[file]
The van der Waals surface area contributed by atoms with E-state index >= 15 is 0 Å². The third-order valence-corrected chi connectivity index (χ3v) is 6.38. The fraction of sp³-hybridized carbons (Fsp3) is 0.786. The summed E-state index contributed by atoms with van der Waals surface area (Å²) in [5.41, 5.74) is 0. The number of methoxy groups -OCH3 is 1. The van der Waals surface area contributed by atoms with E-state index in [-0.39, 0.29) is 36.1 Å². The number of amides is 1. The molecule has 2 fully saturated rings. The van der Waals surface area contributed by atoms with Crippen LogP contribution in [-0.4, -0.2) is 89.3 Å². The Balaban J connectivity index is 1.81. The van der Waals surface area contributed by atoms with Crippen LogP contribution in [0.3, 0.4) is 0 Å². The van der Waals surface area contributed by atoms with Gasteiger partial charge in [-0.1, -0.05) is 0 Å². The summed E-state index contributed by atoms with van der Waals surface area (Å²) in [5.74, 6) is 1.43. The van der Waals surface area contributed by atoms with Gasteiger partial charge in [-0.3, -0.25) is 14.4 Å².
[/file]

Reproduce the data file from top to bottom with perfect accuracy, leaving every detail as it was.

The van der Waals surface area contributed by atoms with E-state index >= 15 is 0 Å². The third-order valence-corrected chi connectivity index (χ3v) is 6.38. The fraction of sp³-hybridized carbons (Fsp3) is 0.786. The summed E-state index contributed by atoms with van der Waals surface area (Å²) in [5.41, 5.74) is 0. The number of methoxy groups -OCH3 is 1. The van der Waals surface area contributed by atoms with E-state index in [-0.39, 0.29) is 36.1 Å². The number of amides is 1. The molecule has 2 fully saturated rings. The van der Waals surface area contributed by atoms with Crippen LogP contribution in [-0.4, -0.2) is 89.3 Å². The Balaban J connectivity index is 1.81. The van der Waals surface area contributed by atoms with Crippen LogP contribution in [0.3, 0.4) is 0 Å². The van der Waals surface area contributed by atoms with Gasteiger partial charge in [-0.1, -0.05) is 0 Å². The summed E-state index contributed by atoms with van der Waals surface area (Å²) in [5.74, 6) is 1.43. The van der Waals surface area contributed by atoms with Gasteiger partial charge in [-0.3, -0.25) is 14.4 Å².